|Posted: 12/10/2012 1:51:40 PM|
The other day my mother-in-law started asking me in depth questions about my parents (who are 70) and their story after seeing some of their wedding photos. How they met, how long had they been dating, where they went on their first date, and on and on. It came to my attention that I actually don't know the answer to a lot of the questions she asked which made me a little sad. These are things I should know and things I want to know. I would like to make some sort of scrapbook that I can get them to either fill in or give me the answers to so I can fill it in. Any suggestions on how to start this? How this should look? What I should include? I would also like to give each of my siblings one so I am thinking this should be in digital form somehow. Any thoughts/suggestions would be greatly appreciated!
Loc: La Ronge, Saskatchewan, Canada
|Posted: 12/10/2012 2:07:57 PM|
Wow, great questions to ask! One possible resource would be a book like "Memories for my Grandchild" by Annie Decker (found it on Amazon, with links as well to similar books). You might also consider doing a video interview with them, if they'd be open to that. Once you have the questions for them, set up a video camera on a tripod, and record their responses -- body language and facial expressions can be a big part of the story. I know from experience that memory sparks memory, and if you do a video (or even audio) recording of them responding to the questions, you may get a lot more of the story than you would even with having them respond in writing. Might be less intimidating for them too, unless they are already avid writers. My parents are the same age, and I would like to do something like this with them too, especially as we are moving overseas next year -- it would be so cool to have their stories captured for my benefit and also my daughter's (and my brother's and his kids'). You've got me thinking, that's for sure! Oh, and if you wanted, once you have the stories, you could either just give a copy of the DVD to your family members, or put together a photo book with some of the stories transcribed, and add photos where/if you have them.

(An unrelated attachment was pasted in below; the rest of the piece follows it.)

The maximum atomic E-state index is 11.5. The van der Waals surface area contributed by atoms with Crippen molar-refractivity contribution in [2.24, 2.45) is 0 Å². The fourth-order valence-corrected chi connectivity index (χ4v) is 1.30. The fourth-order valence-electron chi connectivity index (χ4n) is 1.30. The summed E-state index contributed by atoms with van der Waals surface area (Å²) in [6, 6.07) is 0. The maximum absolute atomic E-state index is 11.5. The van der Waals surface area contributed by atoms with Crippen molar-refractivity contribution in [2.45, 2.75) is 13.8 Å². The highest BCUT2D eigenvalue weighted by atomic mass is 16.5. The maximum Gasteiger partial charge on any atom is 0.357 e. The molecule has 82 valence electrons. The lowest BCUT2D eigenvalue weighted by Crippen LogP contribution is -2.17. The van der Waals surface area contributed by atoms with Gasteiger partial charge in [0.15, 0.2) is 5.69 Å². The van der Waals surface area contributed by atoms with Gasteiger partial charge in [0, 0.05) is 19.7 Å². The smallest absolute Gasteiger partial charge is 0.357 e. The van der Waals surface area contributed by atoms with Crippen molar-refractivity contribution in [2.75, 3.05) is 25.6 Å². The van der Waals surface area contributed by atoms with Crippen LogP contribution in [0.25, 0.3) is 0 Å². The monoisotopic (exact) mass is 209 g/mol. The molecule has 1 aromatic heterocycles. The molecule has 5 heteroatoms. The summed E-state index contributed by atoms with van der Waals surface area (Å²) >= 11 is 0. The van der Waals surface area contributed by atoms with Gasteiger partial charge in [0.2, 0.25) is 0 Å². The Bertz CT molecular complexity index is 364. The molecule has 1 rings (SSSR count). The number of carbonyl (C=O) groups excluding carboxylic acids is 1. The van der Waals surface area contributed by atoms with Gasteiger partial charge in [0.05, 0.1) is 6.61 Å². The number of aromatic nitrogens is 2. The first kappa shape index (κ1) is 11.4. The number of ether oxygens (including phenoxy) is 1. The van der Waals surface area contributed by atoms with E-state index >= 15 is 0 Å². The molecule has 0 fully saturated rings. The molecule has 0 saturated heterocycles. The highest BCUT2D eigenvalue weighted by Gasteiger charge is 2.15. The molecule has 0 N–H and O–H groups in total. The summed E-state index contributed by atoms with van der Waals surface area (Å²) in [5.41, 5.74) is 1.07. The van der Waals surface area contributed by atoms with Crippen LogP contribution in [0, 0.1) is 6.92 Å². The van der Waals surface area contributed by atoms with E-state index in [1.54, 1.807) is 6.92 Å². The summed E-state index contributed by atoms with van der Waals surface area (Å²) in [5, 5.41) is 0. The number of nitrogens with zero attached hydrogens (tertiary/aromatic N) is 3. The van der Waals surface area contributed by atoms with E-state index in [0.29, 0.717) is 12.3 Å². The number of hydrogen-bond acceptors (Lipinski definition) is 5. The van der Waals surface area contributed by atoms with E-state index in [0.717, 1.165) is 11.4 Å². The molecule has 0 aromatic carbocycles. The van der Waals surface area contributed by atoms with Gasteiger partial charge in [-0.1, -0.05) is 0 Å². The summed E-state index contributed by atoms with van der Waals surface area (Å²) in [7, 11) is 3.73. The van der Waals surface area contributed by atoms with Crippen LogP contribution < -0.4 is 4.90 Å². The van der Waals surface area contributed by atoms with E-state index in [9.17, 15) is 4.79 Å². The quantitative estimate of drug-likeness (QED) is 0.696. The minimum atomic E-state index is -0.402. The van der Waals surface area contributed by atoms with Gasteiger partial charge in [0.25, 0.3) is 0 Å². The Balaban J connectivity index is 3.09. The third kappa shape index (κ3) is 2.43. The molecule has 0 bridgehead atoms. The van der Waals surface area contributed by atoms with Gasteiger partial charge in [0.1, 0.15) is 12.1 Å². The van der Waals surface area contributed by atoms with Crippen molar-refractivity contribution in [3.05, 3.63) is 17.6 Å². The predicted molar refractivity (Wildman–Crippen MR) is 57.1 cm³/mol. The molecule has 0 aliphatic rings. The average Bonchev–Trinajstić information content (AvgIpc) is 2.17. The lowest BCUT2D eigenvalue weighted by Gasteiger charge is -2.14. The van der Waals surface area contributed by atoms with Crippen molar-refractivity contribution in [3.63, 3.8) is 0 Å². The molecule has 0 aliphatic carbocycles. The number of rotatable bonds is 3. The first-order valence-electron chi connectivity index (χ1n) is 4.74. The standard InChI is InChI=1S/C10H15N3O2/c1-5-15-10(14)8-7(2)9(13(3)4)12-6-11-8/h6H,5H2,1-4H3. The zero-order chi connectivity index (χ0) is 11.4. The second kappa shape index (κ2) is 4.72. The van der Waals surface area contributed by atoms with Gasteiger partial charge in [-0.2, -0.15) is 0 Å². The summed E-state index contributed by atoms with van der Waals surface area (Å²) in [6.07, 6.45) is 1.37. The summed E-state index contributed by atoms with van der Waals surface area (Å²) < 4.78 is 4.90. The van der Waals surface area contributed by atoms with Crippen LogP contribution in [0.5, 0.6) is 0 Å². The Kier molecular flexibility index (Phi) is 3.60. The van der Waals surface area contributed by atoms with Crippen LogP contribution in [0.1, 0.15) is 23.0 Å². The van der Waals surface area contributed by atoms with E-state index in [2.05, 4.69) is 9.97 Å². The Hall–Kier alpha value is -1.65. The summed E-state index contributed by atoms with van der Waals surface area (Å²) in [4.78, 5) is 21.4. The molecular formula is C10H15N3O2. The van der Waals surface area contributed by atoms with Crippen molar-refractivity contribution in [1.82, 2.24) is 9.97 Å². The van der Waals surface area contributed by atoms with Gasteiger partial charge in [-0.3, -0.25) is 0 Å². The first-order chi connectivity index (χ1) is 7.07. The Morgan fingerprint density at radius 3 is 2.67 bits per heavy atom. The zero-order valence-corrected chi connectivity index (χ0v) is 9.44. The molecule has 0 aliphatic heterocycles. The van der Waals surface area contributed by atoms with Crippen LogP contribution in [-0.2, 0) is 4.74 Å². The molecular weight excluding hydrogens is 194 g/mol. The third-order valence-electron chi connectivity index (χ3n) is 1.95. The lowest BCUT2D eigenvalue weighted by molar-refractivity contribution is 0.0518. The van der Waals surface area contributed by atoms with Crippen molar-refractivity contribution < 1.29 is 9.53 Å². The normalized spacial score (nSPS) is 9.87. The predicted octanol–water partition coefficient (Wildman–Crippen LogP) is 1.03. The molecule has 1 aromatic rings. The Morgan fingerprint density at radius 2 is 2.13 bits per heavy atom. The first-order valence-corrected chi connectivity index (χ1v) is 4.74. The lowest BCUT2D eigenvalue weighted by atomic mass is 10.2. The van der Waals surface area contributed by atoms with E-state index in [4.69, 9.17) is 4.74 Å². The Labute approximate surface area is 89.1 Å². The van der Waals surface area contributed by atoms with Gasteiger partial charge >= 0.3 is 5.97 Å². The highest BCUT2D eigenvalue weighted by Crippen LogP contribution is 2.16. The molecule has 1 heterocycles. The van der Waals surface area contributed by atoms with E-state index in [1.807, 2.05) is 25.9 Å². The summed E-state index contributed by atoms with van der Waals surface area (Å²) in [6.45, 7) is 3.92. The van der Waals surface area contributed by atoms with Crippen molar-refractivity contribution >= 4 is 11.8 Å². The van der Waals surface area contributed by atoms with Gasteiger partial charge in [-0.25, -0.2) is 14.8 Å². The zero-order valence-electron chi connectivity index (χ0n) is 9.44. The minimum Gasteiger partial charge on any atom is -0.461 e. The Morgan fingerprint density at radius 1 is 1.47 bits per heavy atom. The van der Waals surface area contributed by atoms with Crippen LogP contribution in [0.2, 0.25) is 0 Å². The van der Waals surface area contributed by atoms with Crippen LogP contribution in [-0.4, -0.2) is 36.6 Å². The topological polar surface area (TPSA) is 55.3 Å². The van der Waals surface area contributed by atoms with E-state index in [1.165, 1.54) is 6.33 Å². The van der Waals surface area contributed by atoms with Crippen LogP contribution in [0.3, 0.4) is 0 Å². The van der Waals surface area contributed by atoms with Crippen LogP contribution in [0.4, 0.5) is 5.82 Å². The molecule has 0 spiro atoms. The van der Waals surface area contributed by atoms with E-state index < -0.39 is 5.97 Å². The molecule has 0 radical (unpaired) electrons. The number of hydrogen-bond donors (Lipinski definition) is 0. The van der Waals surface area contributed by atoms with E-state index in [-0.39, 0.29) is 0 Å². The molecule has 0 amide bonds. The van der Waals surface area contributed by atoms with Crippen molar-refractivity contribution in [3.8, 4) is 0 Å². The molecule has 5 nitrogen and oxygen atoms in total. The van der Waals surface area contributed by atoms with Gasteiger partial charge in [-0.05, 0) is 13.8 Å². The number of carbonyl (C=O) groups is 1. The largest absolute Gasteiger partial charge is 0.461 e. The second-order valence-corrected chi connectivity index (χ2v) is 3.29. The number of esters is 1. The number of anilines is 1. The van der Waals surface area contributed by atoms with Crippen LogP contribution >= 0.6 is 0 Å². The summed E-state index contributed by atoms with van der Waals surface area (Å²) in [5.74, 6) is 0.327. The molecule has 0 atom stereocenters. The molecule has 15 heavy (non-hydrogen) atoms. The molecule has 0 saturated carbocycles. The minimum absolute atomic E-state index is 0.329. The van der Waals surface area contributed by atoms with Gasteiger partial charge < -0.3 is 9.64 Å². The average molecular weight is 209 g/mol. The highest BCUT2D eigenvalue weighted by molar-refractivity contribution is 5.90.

|"Hold to the now, the here, through which all future plunges to the past." - James Joyce|